We’re at midcourt, the ball is about to go up…it’s Monday Tip-Off! Get your week started here at the NLSC with a feature that’s dedicated to opinions, commentary, and other fun stuff related to basketball video games.
In my first Friday Five of 2016, I mentioned that one of the things I wanted to do this year was get back into modding (or patching, to use the term that was originally popular in our community). While I’ve shifted towards creating other types of content in recent years, the lure of modding as a creative outlet can be relatively strong at times. As I said in the Five, I don’t think I’ll ever be as prolific as I once was, or sometimes wish that I could be, but I’d like to try and get a little more involved with modding once again.
Of course, there are several reasons that I’ve stepped away from modding in recent years. They’re the same reasons that most modders come and go as the years pass in our community, though since I’m running the NLSC and have found other content that I enjoy producing, I’m obviously still around. With my intention of getting back into modding every now and again, I wanted to talk a little about some of those reasons why modders stop modding. Aside from answering a few questions about why I’m not making roster updates anymore, I’m hoping that it can facilitate a little more understanding in the community, and make the modding scene a friendlier place.
So…why do modders call it quits?
First of all, everyone gets older, and grows up. I don’t mean that in a condescending or pretentious way; I’m not suggesting that modding is a childish activity that grown adults shouldn’t be doing. It’s a creative hobby and I’m all for anyone giving it a try, no matter what their age. What I mean is, as you get older, your responsibilities change, and you generally don’t have the free time you once did. You may still like the idea of creating mods and patches, but with less leisure time to ration out between your hobbies, and more responsibilities to take care of, you have to prioritise. Taking time out for modding isn’t always feasible, once you get older, work full time, start a family, and so on.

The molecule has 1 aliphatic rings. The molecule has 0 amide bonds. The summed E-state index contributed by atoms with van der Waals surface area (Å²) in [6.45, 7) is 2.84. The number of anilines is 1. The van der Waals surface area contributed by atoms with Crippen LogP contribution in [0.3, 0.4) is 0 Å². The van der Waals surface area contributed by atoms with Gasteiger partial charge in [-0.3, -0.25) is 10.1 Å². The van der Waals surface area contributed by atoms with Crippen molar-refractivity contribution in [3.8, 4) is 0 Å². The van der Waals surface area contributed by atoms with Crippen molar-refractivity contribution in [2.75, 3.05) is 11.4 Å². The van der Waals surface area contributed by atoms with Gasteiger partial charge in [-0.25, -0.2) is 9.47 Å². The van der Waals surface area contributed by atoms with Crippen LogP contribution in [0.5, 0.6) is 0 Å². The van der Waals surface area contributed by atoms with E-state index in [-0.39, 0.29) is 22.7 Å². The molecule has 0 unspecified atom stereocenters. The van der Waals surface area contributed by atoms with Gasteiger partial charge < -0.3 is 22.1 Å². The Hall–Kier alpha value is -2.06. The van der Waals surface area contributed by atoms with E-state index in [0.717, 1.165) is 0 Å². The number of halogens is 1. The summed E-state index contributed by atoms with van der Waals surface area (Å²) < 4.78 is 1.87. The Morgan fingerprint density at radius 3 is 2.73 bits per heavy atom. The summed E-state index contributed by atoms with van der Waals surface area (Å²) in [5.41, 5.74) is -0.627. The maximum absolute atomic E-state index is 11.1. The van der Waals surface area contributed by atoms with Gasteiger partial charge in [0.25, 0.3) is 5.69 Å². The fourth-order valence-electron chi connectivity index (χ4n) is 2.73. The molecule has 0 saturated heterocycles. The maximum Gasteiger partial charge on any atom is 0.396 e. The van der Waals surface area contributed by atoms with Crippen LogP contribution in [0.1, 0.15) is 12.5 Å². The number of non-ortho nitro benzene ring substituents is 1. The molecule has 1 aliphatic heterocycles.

I don’t have a family myself, but I am a self-employed sole trader (or freelancer, if you prefer). While I still love running the NLSC and hope to maintain it for some time yet, I have to fit my work on the site in with the work that’s actually paying my bills, and not the other way around. On top of that, since I work in IT, there are times when I just need to take a break from computers, or use them for something less constructive, such as watching TV and videos, or, you know, actually just playing video games. As I said, as you get older you often just don’t have the time, or indeed sufficient energy and drive, to get heavily involved in modding.
Secondly, since modding is a hobby that can be very time consuming, it’s easy to get burned out on it. This tends to happen a lot faster if you’re involved with larger projects, such as roster updates and total conversion mods. It does get to a point where modding isn’t fun anymore, because it feels more like an obligation and a chore than an enjoyable creative outlet. If you’ve been active in the modding community for a few years, chances are you’ll want to take a break – or call it a day – once you’re a bit over the hobby.
To that end, I have some advice for modders and mod users alike. I do suggest that modders take breaks to recharge their batteries when they start feeling burned out. You should always be modding because you enjoy doing it, not because you feel you must. For people who are downloading mods, please keep in mind that modders are people with their own lives, and that modding is something they do free of charge in their spare time. Nothing accelerates burnout like being pestered about releasing work, so a bit of patience and consideration goes a long way.